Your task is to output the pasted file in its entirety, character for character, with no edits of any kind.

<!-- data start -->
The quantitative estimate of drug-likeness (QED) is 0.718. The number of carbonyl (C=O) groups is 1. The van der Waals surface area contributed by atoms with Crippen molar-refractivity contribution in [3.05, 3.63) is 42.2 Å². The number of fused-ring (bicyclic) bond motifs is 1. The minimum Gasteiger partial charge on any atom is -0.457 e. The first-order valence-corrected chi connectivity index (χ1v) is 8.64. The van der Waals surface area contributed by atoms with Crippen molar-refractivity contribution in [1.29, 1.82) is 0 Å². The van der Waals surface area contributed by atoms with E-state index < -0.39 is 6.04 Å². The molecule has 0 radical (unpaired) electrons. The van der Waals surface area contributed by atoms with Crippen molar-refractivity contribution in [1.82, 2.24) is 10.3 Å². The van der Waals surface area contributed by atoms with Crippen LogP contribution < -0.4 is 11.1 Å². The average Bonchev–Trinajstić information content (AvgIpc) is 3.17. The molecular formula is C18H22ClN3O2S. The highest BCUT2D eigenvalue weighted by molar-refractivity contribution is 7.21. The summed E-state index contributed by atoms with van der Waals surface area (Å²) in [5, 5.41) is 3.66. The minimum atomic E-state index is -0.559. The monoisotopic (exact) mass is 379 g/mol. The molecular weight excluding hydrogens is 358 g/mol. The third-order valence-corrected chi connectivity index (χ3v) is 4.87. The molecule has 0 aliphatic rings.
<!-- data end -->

The quantitative estimate of drug-likeness (QED) is 0.718. The number of carbonyl (C=O) groups is 1. The van der Waals surface area contributed by atoms with Crippen molar-refractivity contribution in [3.05, 3.63) is 42.2 Å². The number of fused-ring (bicyclic) bond motifs is 1. The minimum Gasteiger partial charge on any atom is -0.457 e. The first-order valence-corrected chi connectivity index (χ1v) is 8.64. The van der Waals surface area contributed by atoms with Crippen molar-refractivity contribution in [1.29, 1.82) is 0 Å². The van der Waals surface area contributed by atoms with E-state index < -0.39 is 6.04 Å². The molecule has 0 radical (unpaired) electrons. The van der Waals surface area contributed by atoms with Crippen molar-refractivity contribution in [1.82, 2.24) is 10.3 Å². The van der Waals surface area contributed by atoms with Crippen LogP contribution < -0.4 is 11.1 Å². The average Bonchev–Trinajstić information content (AvgIpc) is 3.17. The molecular formula is C18H22ClN3O2S. The highest BCUT2D eigenvalue weighted by molar-refractivity contribution is 7.21. The summed E-state index contributed by atoms with van der Waals surface area (Å²) in [5, 5.41) is 3.66. The minimum atomic E-state index is -0.559. The monoisotopic (exact) mass is 379 g/mol. The molecular weight excluding hydrogens is 358 g/mol. The third-order valence-corrected chi connectivity index (χ3v) is 4.87. The molecule has 0 aliphatic rings.